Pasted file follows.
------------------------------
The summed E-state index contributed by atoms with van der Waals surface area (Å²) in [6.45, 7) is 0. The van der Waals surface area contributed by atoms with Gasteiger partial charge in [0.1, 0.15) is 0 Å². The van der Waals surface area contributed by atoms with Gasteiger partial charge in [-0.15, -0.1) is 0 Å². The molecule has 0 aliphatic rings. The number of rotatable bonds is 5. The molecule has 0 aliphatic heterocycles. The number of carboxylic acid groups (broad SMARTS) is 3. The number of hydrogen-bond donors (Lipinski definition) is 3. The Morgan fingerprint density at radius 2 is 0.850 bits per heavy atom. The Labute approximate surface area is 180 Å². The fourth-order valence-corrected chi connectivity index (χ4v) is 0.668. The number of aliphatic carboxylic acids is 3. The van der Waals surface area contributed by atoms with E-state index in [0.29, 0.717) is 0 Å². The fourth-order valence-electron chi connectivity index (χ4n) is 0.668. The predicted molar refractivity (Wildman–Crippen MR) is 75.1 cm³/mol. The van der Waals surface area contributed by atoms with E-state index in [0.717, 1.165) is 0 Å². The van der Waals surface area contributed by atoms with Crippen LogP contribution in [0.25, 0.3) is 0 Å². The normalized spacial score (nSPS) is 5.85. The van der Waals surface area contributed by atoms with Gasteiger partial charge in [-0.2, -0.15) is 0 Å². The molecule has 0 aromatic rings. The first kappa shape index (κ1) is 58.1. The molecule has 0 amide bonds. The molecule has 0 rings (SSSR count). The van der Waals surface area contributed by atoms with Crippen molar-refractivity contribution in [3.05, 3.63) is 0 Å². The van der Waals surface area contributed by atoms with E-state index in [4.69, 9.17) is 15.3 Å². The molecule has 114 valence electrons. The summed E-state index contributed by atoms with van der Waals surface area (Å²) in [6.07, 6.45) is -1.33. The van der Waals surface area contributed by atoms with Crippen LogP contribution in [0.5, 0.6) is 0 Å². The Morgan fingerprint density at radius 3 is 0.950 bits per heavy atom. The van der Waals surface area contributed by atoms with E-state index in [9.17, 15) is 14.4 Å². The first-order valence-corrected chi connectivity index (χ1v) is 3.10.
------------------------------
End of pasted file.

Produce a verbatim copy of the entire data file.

The summed E-state index contributed by atoms with van der Waals surface area (Å²) in [6.45, 7) is 0. The van der Waals surface area contributed by atoms with Gasteiger partial charge in [0.1, 0.15) is 0 Å². The van der Waals surface area contributed by atoms with Gasteiger partial charge in [-0.15, -0.1) is 0 Å². The molecule has 0 aliphatic rings. The number of rotatable bonds is 5. The molecule has 0 aliphatic heterocycles. The number of carboxylic acid groups (broad SMARTS) is 3. The number of hydrogen-bond donors (Lipinski definition) is 3. The Morgan fingerprint density at radius 2 is 0.850 bits per heavy atom. The Labute approximate surface area is 180 Å². The fourth-order valence-corrected chi connectivity index (χ4v) is 0.668. The number of aliphatic carboxylic acids is 3. The van der Waals surface area contributed by atoms with E-state index in [0.29, 0.717) is 0 Å². The fourth-order valence-electron chi connectivity index (χ4n) is 0.668. The predicted molar refractivity (Wildman–Crippen MR) is 75.1 cm³/mol. The van der Waals surface area contributed by atoms with E-state index in [0.717, 1.165) is 0 Å². The van der Waals surface area contributed by atoms with Crippen LogP contribution in [0.25, 0.3) is 0 Å². The normalized spacial score (nSPS) is 5.85. The van der Waals surface area contributed by atoms with Gasteiger partial charge in [-0.2, -0.15) is 0 Å². The molecule has 0 aromatic rings. The first kappa shape index (κ1) is 58.1. The molecule has 0 amide bonds. The molecule has 0 rings (SSSR count). The van der Waals surface area contributed by atoms with Crippen molar-refractivity contribution in [3.05, 3.63) is 0 Å². The van der Waals surface area contributed by atoms with E-state index in [4.69, 9.17) is 15.3 Å². The molecule has 114 valence electrons. The summed E-state index contributed by atoms with van der Waals surface area (Å²) in [6.07, 6.45) is -1.33. The van der Waals surface area contributed by atoms with Crippen LogP contribution in [0.5, 0.6) is 0 Å². The Morgan fingerprint density at radius 3 is 0.950 bits per heavy atom. The van der Waals surface area contributed by atoms with E-state index in [9.17, 15) is 14.4 Å². The first-order valence-corrected chi connectivity index (χ1v) is 3.10.